Jazz Clarinet Mouthpieces – Which is Best?

25th November 2021

We asked leading UK professional player Simon Bates to demonstrate and discuss a range of jazz clarinet mouthpieces and ask “which is best?”. We looked at the leading models from Vandoren as well as alternatives from Otto Link and Meyer.

If you’re wanting to play in a more jazz oriented way on Clarinet we would advise selecting a jazz designed mouthpiece to really help. Check out the video and our info on how to choose below…

The Model Options

In this test we asked Simon to compare the following popular jazz clarinet mouthpiece models:

We chose these jazz clarinet mouthpiece models based on our own experience and customer buying patterns. The four different options do feel quite different to play and produce differing tonal characters – as you can hear on the video. He was using the same strength #3 reed on all models, the same BG Duo Ligature and his own Yamaha Clarinet.

How To Choose?

We would normally recommend either (1) booking a testing room in-store to try a few out and see which plays best for you, or (2) if you can’t make it to Maidenhead then take advantage of our 14 day home trial option where we can send up-to 3 mouthpieces out at once for you to test at home.

If you’re testing these models after using a more classical clarinet mouthpiece previously it’s worth noting you may need to change how you play and the reeds. In general, these ‘jazz’ facings tend to prefer slightly softer reeds and commonly will be better suited to American cut filed reeds – explanation here.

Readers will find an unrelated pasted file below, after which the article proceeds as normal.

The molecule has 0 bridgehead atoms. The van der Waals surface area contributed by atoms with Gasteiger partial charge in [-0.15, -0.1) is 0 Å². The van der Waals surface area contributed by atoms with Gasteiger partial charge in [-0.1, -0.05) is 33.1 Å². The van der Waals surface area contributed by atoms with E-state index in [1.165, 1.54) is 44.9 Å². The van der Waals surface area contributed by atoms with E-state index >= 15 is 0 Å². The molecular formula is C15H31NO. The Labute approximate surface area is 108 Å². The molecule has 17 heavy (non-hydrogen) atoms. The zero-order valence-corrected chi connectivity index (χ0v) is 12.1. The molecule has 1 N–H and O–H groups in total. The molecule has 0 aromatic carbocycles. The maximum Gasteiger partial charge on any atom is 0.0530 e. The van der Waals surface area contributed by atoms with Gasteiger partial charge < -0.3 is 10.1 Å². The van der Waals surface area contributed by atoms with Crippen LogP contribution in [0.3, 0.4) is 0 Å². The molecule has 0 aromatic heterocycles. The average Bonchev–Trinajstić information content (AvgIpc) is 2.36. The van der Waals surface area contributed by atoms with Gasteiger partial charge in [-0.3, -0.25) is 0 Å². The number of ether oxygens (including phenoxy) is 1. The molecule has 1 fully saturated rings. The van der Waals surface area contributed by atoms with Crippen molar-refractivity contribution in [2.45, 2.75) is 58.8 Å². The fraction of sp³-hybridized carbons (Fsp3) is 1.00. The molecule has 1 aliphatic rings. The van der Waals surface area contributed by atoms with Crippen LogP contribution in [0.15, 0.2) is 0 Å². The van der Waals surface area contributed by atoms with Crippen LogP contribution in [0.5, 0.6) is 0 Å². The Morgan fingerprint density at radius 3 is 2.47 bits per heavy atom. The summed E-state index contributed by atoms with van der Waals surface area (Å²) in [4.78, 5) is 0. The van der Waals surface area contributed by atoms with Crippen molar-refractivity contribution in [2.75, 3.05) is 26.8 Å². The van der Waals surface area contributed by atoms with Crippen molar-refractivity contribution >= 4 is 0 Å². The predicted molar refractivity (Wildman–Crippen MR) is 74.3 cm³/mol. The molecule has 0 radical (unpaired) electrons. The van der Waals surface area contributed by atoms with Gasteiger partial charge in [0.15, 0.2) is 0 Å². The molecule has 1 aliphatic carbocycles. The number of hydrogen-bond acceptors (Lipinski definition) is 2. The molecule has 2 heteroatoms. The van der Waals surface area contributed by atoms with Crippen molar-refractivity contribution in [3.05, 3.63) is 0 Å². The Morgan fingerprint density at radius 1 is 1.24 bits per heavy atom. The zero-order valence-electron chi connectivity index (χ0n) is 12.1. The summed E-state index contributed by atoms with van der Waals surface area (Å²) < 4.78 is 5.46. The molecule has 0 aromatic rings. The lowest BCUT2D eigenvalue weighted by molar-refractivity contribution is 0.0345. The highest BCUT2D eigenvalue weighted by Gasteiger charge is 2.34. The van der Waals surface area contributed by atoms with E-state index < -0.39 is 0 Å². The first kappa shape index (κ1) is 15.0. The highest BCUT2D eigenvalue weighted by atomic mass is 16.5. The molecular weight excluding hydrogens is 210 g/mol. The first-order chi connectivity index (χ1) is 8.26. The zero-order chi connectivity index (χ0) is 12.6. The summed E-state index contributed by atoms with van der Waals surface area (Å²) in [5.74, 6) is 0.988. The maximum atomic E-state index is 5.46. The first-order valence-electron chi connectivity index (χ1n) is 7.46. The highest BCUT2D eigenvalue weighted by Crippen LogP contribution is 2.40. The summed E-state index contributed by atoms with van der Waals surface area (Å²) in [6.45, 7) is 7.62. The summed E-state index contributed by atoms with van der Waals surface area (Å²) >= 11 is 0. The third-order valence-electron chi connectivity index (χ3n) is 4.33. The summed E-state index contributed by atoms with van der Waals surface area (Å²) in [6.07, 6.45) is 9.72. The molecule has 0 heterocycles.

The mouthpiece and reed combo won’t immediately turn you into Benny Goodman or Artie Shaw, but with the right set-up and a more jazz leaning playing approach you will be on the right path. In broad strokes the embouchure can be a little more relaxed and fluid and of course don’t forget to swing those quavers!

jazz clarinet mouthpieces

The Verdict

After a good amount of testing Simon’s preference was for the Meyer 6MM. The Meyer had a little more edge and projection for Simon vs the Otto Link which tended to be a little warmer or sweeter. The two Vandoren’s (5JB and 7JB) have a much different character to their American alternatives.

They both feel a little harsher and more lively, the 7JB in particular has a lot of volume which is both a gift and potentially a curse, depending on what and how you play! The 5JB is certainly the more versatile of the two Vandoren’s and maybe more suited to most players. However, if you want volume and can handle the huge tip opening the 7JB will give big results!

What About Reeds?

In the same way certain mouthpieces are designed to be more suited to a ‘jazz’ sound there are also reeds which commonly work better with those mouthpiece designs. Some suggestions to try would be:

  • LaVoz feature a specific unfiled Amercian cut which is ideal for jazz/commercial set-ups
  • Gonzalez RC reeds have a bright tone with lots of projection and can work nicely for this
  • Legere Signature reeds are synthetic and naturally provide a clean, bright sound
Clarinet Reeds

Tech Specs

Reading the tip opening sizes and facing lengths can give an experienced player an idea of how the mouthpiece will play. However, we find that the real ‘proof of the pudding’ is when you play test them and that’s why we strongly advise testing in-store (if possible) or using our mail-order 14 day approval scheme.

For those that are interested, see the tech specs for the models we tested below:

Otto Link #5: Tip Opening 1/100mm (116) | Facing Length: Long

Meyer 6MM: Tip Opening 1/100mm (140) | Facing Length: Medium

Vandoren 5JB: Tip Opening 1/100mm (147) | Facing Length: Long

Vandoren 7JB: Tip Opening 1/100mm (170) | Facing Length: Long